Blackbaud agreed to pay $3 million to settle Securities and Exchange Commission charges in March. That penalty has been paid, according to the company’s latest SEC quarterly report, filed Aug. 3.
Additional legal proceedings include customer claims, customer constituent class actions and other governmental investigations, such as those from the U.S. Federal Trade Commission, U.S. Department of Health and Human Services, Office of the Australian Information Commissioner and Office of the Privacy Commissioner of Canada, as well as separate civil lawsuits from California and Indiana, according to Blackbaud’s latest SEC quarterly report.
The breach, which occurred on July, 16, 2020, exposed data of more than a million donors from 13,000 organizations — roughly a quarter of Blackbaud’s customer base at the time. Though the company alerted affected customers of the breach, it erroneously mentioned that no personal information was stolen, which was later found to not be the case. Despite staff discovering personal information had been stolen, senior management was not notified due to a lack of disclosure controls and procedures, and the company continued to downplay the severity of the breach in meetings, quarterly earning calls and an SEC quarterly report.
To date, the company has not found any evidence that the stolen data was ever disclosed publicly.
“Blackbaud’s response to this massive breach of information was unacceptable on nearly all fronts, with the company essentially staying silent for months and then minimizing the real impact to customers,” Pennsylvania Attorney General Michelle A. Henry said in a statement. “The breach involved stolen social security numbers, health information, and other sensitive data, and consumers should have been informed right away.”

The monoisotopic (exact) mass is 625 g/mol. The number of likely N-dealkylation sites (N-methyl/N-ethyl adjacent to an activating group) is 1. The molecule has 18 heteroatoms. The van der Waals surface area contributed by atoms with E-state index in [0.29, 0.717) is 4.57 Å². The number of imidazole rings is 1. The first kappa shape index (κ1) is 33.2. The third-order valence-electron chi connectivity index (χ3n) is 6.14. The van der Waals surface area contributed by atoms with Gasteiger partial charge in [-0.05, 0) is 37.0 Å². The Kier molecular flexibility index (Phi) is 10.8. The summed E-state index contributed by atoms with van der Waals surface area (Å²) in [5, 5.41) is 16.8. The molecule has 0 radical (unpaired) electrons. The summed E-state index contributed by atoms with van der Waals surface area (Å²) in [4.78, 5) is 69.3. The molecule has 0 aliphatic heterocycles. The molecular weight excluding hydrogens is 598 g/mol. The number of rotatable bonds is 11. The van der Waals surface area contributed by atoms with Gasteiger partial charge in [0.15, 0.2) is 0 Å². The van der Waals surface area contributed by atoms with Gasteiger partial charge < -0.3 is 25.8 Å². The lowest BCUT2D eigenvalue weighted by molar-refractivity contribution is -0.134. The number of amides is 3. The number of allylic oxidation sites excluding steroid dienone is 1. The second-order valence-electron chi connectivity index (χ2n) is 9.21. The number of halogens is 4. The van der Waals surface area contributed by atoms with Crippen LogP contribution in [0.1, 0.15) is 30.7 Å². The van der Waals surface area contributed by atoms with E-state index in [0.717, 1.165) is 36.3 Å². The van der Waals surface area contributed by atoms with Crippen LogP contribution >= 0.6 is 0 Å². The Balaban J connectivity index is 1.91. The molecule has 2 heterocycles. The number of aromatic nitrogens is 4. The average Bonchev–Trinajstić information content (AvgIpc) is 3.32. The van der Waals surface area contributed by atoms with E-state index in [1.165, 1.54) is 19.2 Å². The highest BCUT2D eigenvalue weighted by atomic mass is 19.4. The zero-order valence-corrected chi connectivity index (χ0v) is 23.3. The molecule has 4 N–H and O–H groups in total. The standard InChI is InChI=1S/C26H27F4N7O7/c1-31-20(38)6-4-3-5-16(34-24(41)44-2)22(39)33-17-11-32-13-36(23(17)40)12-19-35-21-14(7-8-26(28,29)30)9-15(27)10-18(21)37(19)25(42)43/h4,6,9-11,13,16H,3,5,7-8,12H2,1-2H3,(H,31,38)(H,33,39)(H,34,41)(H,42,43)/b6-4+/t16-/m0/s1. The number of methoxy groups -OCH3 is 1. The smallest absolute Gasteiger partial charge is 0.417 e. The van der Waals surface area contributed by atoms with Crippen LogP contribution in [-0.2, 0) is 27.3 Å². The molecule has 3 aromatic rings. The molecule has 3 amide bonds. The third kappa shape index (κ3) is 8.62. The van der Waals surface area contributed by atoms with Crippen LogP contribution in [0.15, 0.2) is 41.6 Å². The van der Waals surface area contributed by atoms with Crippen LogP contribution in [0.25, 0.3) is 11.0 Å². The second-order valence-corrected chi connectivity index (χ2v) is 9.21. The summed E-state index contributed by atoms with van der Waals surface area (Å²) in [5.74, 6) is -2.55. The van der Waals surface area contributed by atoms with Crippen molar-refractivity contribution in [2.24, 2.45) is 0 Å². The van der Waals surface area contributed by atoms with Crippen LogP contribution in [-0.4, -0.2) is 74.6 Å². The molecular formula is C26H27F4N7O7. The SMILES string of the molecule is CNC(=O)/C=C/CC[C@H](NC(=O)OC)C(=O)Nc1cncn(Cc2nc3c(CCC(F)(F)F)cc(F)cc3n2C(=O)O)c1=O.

Blackbaud announced it plans to pay the settlement in full this month.
“At Blackbaud, protecting customers’ and their constituents’ privacy has always been, and will continue to be, one of our most important priorities,” Mike Gianoni, president and CEO of Blackbaud, said in a statement. “Cyber-attacks are always evolving, so we are continually strengthening our cybersecurity and compliance programs to ensure our resilience in an ever-changing threat landscape.”
Here’s an overview of what the settlement requires of Blackbaud moving forward.